The west coast presents a far-stretching domain intersected by considerable streams, in particular by the Tiber, and shaped by the action of the waves and of the once numerous volcanoes into manifold variety of hill and valley, harbour and island. Here the regions of Etruria, Latium, and Campania form the very flower of the land of Italy. South of Campania, the land in front of the mountains gradually diminishes, and the Tyrrhenian Sea almost washes their base. Moreover, as the Peloponnesus is attached to Greece, so the island of Sicily is attached to Italy--the largest and fairest isle of the Mediterranean, having a mountainous and partly desert interior, but girt, especially on the east and south, by a broad belt of the finest coast-land, mainly the result of volcanic action. Geographically the Sicilian mountains are a continuation of the Apennines, hardly interrupted by the narrow "rent" --Pegion--of the straits; and in its historical relations Sicily was in earlier times quite as decidedly a part of Italy as the Peloponnesus was of Greece, a field for the struggles of the same races, and the seat of a similar superior civilization.
The Italian peninsula resembles the Grecian in the temperate climate and wholesome air that prevail on the hills of moderate height, and on the whole, also, in the valleys and plains. In development of coast it is inferior; it wants, in particular, the island-studded sea which made the Hellenes a seafaring nation. Italy on the other hand excels its neighbour in the rich alluvial plains and the fertile and grassy mountain-slopes, which are requisite for agriculture and the rearing of cattle. Like Greece, it is a noble land which calls forth and rewards the energies of man, opening up alike for restless adventure the way to distant lands and for quiet exertion modes of peaceful gain at home.
But, while the Grecian peninsula is turned towards the east, the Italian is turned towards the west. As the coasts of Epirus and Acarnania had but a subordinate importance in the case of Hellas, so had the Apulian and Messapian coasts in that of Italy; and, while the regions on which the historical development of Greece has been mainly dependent--Attica and Macedonia--look to the east, Etruria, Latium, and Campania look to the west. In this way the two peninsulas, so close neighbours and almost sisters, stand as it were averted from each other. Although the naked eye can discern from Otranto the Acroceraunian mountains, the Italians and Hellenes came into earlier and closer contact on every other pathway rather than on the nearest across the Adriatic Sea, In their instance, as has happened so often, the historical vocation of the nations was prefigured in the relations of the ground which they occupied; the two great stocks, on which the civilization of the ancient world grew, threw their shadow as well as their seed, the one towards the east, the other towards the west.
We intend here to relate the history of Italy, not simply the history of the city of Rome. Although, in the formal sense of political law, it was the civic community of Rome which gained the sovereignty first of Italy and then of the world, such a view cannot be held to express the higher and real meaning of history. What has been called the subjugation of Italy by the Romans appears rather, when viewed in its true light, as the consolidation into an united state of the whole Italian stock--a stock of which the Romans were doubtless the most powerful branch, but still were only a branch.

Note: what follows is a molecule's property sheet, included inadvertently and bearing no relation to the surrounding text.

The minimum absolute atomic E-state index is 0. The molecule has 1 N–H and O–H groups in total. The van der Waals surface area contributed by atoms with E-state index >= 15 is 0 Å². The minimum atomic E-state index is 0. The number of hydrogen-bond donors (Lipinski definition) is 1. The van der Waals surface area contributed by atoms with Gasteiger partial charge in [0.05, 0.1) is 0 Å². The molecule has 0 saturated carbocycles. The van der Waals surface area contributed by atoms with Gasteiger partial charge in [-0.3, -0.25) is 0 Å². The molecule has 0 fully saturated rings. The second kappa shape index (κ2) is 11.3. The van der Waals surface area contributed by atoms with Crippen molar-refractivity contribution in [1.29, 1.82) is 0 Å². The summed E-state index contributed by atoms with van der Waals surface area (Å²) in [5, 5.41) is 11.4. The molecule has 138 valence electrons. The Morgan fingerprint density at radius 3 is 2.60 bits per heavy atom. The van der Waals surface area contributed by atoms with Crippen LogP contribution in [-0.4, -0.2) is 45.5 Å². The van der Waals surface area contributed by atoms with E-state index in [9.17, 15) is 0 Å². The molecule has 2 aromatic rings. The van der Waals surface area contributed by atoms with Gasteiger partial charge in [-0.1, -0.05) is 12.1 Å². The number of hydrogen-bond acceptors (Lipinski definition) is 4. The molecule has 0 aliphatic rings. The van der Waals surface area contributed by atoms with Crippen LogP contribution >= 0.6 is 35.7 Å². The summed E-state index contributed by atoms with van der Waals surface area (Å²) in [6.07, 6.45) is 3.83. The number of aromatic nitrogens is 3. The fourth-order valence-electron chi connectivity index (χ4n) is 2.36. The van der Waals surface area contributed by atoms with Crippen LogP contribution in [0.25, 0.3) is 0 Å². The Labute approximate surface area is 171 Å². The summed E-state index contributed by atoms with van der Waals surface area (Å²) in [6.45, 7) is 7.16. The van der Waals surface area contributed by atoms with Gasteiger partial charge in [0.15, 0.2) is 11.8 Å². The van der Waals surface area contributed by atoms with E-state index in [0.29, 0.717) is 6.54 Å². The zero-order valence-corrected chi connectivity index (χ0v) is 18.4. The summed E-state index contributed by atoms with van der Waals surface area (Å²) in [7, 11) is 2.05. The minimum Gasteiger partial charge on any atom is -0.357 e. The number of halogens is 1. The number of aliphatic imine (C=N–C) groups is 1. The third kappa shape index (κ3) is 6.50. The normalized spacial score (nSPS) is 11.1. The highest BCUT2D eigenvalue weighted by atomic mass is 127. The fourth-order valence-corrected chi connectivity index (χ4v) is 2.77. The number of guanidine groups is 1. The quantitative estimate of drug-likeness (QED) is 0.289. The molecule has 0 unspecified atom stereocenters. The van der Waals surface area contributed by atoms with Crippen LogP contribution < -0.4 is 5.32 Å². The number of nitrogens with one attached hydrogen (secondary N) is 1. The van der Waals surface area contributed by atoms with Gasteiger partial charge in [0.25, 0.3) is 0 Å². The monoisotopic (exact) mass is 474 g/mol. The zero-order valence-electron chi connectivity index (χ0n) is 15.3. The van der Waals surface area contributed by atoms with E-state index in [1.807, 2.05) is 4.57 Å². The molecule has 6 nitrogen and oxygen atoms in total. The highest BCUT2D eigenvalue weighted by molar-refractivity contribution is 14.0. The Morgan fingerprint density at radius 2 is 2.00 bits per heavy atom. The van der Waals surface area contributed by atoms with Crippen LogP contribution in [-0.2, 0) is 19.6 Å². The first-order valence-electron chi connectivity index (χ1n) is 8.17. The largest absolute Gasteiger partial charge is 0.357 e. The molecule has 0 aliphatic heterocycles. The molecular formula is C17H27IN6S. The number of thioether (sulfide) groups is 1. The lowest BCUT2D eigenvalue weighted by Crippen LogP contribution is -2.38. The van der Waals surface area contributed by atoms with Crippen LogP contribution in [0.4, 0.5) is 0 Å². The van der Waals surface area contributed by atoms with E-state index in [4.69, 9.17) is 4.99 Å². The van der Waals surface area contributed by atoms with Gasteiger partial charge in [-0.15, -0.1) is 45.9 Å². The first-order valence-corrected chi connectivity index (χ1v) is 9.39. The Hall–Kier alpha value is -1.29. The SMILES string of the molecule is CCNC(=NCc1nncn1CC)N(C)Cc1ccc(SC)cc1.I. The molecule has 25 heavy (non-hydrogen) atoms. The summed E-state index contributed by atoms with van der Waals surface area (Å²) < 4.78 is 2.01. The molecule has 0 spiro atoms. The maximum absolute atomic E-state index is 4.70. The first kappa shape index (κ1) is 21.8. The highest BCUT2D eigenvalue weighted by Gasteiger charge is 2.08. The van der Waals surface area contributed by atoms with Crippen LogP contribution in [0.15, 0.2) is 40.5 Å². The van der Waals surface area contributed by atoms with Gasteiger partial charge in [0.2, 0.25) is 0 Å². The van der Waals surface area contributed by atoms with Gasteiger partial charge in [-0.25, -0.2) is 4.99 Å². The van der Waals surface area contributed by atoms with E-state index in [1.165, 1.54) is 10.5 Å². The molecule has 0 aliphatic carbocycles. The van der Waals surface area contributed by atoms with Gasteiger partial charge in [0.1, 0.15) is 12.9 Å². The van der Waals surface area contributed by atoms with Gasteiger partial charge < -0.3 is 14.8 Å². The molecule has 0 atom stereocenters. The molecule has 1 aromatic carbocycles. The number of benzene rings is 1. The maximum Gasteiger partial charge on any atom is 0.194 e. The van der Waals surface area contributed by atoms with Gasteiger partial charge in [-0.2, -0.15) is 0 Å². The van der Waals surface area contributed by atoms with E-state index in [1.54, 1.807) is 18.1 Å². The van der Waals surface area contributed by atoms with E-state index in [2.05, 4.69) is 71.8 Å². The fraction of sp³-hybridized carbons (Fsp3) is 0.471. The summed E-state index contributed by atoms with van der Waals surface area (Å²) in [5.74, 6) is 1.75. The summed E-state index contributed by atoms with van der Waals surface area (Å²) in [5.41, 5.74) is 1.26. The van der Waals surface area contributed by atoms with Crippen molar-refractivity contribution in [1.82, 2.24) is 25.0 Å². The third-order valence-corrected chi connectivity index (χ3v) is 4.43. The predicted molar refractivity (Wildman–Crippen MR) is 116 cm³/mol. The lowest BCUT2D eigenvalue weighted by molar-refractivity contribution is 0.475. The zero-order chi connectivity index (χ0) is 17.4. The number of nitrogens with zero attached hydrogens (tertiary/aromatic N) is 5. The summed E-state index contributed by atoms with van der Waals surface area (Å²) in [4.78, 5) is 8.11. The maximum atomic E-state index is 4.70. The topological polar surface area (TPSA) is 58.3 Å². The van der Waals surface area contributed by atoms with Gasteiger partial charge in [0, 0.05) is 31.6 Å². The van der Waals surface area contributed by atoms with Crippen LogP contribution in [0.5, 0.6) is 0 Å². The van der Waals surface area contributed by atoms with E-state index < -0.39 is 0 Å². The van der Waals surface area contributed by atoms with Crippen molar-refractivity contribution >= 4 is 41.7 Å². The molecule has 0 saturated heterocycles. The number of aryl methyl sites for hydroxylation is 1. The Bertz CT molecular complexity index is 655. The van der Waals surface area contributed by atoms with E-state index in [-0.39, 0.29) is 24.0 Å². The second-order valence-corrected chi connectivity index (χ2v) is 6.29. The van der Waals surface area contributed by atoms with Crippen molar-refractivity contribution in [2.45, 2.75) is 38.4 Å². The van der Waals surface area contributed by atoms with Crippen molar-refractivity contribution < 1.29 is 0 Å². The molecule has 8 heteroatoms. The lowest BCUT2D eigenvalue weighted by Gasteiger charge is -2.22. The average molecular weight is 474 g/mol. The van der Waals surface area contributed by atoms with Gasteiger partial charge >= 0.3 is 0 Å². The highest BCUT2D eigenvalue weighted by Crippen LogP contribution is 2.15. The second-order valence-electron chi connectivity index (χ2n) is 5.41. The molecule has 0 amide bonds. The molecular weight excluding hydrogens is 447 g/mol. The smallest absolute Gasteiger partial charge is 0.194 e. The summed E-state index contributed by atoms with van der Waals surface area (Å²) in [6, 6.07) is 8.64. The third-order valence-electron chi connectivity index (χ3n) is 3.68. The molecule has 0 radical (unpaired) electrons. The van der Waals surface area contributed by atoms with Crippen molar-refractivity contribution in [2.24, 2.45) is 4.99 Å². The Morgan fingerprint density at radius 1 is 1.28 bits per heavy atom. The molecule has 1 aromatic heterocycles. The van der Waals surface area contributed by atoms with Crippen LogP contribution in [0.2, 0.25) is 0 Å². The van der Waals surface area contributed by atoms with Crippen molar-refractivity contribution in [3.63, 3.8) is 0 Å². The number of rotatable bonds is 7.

The history of Italy falls into two main sections: (1) its internal history down to its union under the leadership of the Latin stock, and (2) the history of its sovereignty over the world. Under the first section, which will occupy the first two books, we shall have to set forth the settlement of the Italian stock in the peninsula; the imperilling of its national and political existence, and its partial subjugation, by nations of other descent and older civilization, Greeks and Etruscans; the revolt of the Italians against the strangers, and the annihilation or subjection of the latter; finally, the struggles between the two chief Italian stocks, the Latins and the Samnites, for the hegemony of the peninsula, and the victory of the Latins at the end of the fourth century before the birth of Christ--or of the fifth century of the city. The second section opens with the Punic wars; it embraces the rapid extension of the dominion of Rome up to and beyond the natural boundaries of Italy, the long status quo of the imperial period, and the collapse of the mighty empire. These events will be narrated in the third and following books.
Notes For Book I Chapter I
1. The dates as hereafter inserted in the text are years of the City (A.U.C.); those in the margin give the corresponding years B.C.
The Earliest Migrations Into Italy
Primitive Races Of Italy
We have no information, not even a tradition, concerning the first migration of the human race into Italy. It was the universal belief of antiquity that in Italy, as well as elsewhere, the first population had sprung from the soil. We leave it to the province of the naturalist to decide the question of the origin of different races, and of the influence of climate in producing their diversities. In a historical point of view it is neither possible, nor is it of any importance, to determine whether the oldest recorded population of a country were autochthones or immigrants. But it is incumbent on the historical inquirer to bring to light the successive strata of population in the country of which he treats, in order to trace, from as remote an epoch as possible, the gradual progress of civilization to more perfect forms, and the suppression of races less capable of, or less advanced in, culture by nations of higher standing.
Italy is singularly poor in memorials of the primitive period, and presents in this respect a remarkable contrast to other fields of civilization.